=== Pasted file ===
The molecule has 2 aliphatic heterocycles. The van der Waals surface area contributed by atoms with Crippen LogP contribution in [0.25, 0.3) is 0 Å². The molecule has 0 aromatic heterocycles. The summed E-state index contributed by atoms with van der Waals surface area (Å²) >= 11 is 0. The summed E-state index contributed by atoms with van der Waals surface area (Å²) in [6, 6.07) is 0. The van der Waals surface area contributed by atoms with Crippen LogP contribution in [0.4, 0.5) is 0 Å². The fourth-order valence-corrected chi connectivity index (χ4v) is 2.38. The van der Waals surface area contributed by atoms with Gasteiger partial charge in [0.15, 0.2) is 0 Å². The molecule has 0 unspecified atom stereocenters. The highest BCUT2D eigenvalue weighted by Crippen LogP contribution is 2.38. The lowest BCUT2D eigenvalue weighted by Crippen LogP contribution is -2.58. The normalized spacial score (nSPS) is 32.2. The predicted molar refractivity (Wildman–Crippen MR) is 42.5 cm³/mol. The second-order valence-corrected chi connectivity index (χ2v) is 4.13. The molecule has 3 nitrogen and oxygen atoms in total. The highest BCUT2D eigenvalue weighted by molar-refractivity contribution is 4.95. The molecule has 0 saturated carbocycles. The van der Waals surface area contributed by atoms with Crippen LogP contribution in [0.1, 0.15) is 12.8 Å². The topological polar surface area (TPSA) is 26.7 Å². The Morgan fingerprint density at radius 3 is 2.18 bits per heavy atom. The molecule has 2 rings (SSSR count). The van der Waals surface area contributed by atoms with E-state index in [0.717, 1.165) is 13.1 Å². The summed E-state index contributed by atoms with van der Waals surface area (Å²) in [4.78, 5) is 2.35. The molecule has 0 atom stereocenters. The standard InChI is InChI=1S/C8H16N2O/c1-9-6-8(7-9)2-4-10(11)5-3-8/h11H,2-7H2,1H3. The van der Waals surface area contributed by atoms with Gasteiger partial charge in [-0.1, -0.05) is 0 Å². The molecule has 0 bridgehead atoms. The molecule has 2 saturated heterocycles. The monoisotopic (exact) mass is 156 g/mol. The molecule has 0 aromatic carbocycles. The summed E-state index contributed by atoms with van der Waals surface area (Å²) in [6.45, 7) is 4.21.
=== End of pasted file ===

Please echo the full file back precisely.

The molecule has 2 aliphatic heterocycles. The van der Waals surface area contributed by atoms with Crippen LogP contribution in [0.25, 0.3) is 0 Å². The molecule has 0 aromatic heterocycles. The summed E-state index contributed by atoms with van der Waals surface area (Å²) >= 11 is 0. The summed E-state index contributed by atoms with van der Waals surface area (Å²) in [6, 6.07) is 0. The van der Waals surface area contributed by atoms with Crippen LogP contribution in [0.4, 0.5) is 0 Å². The fourth-order valence-corrected chi connectivity index (χ4v) is 2.38. The van der Waals surface area contributed by atoms with Gasteiger partial charge in [0.15, 0.2) is 0 Å². The molecule has 0 unspecified atom stereocenters. The highest BCUT2D eigenvalue weighted by Crippen LogP contribution is 2.38. The lowest BCUT2D eigenvalue weighted by Crippen LogP contribution is -2.58. The normalized spacial score (nSPS) is 32.2. The predicted molar refractivity (Wildman–Crippen MR) is 42.5 cm³/mol. The second-order valence-corrected chi connectivity index (χ2v) is 4.13. The molecule has 3 nitrogen and oxygen atoms in total. The highest BCUT2D eigenvalue weighted by molar-refractivity contribution is 4.95. The molecule has 0 saturated carbocycles. The van der Waals surface area contributed by atoms with Crippen LogP contribution in [0.1, 0.15) is 12.8 Å². The topological polar surface area (TPSA) is 26.7 Å². The Morgan fingerprint density at radius 3 is 2.18 bits per heavy atom. The molecule has 2 rings (SSSR count). The van der Waals surface area contributed by atoms with E-state index in [0.717, 1.165) is 13.1 Å². The summed E-state index contributed by atoms with van der Waals surface area (Å²) in [4.78, 5) is 2.35. The molecule has 0 atom stereocenters. The standard InChI is InChI=1S/C8H16N2O/c1-9-6-8(7-9)2-4-10(11)5-3-8/h11H,2-7H2,1H3. The van der Waals surface area contributed by atoms with Gasteiger partial charge in [-0.1, -0.05) is 0 Å². The molecule has 0 bridgehead atoms. The molecule has 2 saturated heterocycles. The monoisotopic (exact) mass is 156 g/mol. The molecule has 0 aromatic carbocycles. The summed E-state index contributed by atoms with van der Waals surface area (Å²) in [6.45, 7) is 4.21.